Mr. Dee asks, so Mr. D gets a visit from Peters
TORONTO — Getting comedy superstar Russell Peters to make a cameo on Monday’s episode of Mr. D was as easy as making a phone call, says teacher-turned-comic Gerry Dee.
Reining him in once he showed up to ad-lib through his scenes was another matter.
“We went off for 15 minutes, him and I,” Dee says of a key scene in which the two class clowns volley jokes freely. “There was some really funny stuff.” Of course, much of that won’t be seen because the exchange was whittled down for the show’s season 2 première (Monday at 8 p.m., CBC), but Dee says the door has been left open to welcome Peters back in a future episode.
Peters debuts as a stuffy school board official who arrives at Xavier Academy to evaluate the performance of its newest educators — Dee’s bumbling character Gerry Duncan and his fastidious colleague Lisa Mason, played by Lauren Hammersley.
As the first season revealed, Gerry’s teaching strategies generally involve bluffing his way through course material and passing the time with grandiose stories about his own youth.
Suddenly being under the board’s microscope forces the phys-ed jock to pull his act together quickly, and that doesn’t come easily for Gerry.
However, Dee says it was surprisingly easy to get Peters to appear on the CBC hit.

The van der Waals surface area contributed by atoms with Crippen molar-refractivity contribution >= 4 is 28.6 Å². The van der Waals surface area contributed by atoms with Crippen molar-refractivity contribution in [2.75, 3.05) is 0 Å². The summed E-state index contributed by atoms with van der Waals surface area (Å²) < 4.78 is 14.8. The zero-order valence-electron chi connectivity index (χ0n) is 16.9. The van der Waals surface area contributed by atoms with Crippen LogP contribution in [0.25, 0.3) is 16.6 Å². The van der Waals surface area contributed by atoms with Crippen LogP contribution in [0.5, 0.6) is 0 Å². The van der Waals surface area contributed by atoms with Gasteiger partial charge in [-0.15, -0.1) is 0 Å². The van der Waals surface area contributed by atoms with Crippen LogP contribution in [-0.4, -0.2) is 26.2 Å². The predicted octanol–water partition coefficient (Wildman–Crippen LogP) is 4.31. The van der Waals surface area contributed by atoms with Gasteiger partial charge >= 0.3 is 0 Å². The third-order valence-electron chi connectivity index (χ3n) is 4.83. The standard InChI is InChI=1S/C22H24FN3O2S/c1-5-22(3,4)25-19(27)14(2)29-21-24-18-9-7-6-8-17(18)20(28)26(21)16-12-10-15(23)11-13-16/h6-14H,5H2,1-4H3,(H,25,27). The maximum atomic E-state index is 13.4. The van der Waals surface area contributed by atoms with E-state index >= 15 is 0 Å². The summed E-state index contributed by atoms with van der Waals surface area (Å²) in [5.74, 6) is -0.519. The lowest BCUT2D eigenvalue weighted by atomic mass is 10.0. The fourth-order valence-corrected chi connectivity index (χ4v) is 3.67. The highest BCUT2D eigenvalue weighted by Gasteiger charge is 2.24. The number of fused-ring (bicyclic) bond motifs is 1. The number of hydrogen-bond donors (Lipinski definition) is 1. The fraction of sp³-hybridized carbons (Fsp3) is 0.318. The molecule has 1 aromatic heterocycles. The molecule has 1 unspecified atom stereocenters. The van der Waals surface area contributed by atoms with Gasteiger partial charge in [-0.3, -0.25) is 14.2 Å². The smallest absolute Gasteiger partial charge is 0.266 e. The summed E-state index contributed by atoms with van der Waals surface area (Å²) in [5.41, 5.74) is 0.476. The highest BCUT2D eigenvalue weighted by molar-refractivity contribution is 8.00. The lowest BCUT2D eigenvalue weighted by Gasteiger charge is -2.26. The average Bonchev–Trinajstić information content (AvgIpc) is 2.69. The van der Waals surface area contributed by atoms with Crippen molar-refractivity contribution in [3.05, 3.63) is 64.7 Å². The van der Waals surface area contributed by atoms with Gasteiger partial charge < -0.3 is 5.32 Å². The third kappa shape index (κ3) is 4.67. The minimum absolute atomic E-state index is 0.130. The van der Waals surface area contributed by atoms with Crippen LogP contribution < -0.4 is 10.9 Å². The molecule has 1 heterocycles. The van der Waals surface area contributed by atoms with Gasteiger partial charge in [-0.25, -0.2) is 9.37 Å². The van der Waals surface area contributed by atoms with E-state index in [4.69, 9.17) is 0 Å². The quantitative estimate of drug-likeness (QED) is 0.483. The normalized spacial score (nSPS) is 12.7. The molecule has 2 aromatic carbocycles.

“I phoned him with one of those calls where it was like: ‘Look, I know you can’t do this, but I gotta ask,’” says Dee, who credits his wife with giving him the casting idea.
“And he called right back, which is unlike Russell, and said, ‘I’d like to, I love the show.’ And that was it.”
Season 2 will offer a deeper glimpse into Gerry’s personal life, promises Dee, who based the series and many of its gags on his own experiences as a former high school teacher.
That includes life at the bachelor pad Gerry shares with his bartending pal Bill, played by Darrin Rose, who gets plenty of attention from young attractive women.
“(There was) some great casting this year, I’ll say that,” Rose quips.
Gerry, however, is increasingly interested in finding a girlfriend. Accordingly, this season’s storyline reveals that he’s more than just a buffoon.
“We get to see a little softer, a nicer side of the character,” says Dee, adding that striking the right tone was a delicate balancing act.
“It’s got to be controlled, otherwise it’s just becoming a soft comedy, right? Or a romantic comedy, and it’s not. But it helps Gerry’s character because we see that he’s actually a good guy.”
A show’s sophomore season is often seen as a crucial test of its potential staying power.
In Mr. D’s case, it will be the season that brings the show’s quirky cast together and sees them settle into a groove as a whole, says Dee.
“It’s probably tough for everybody in season 1,” notes Dee, who mused on the show’s evolution alongside Rose.
“But I had the pressure of, ‘Oh my God, if this show’s not good it’s (all me).’ So we’re kind of past that pressure point, now we’re more relaxed.”
“And I think the writers know better the tone of your humour and also they know who to pair up,” adds Rose.
“Like how you and I are funny together, how you and Jono (Jonathan Torrens) are funny together.”
Dee says fine-tuning those dynamics means viewers can expect more screen time for Mark Forward, who plays librarian Wayne Leung, and Mark Little, who plays impressionable science teacher Simon Hunt.
Throughout, Dee says there will be a good dose of improv to keep season 2 chugging along.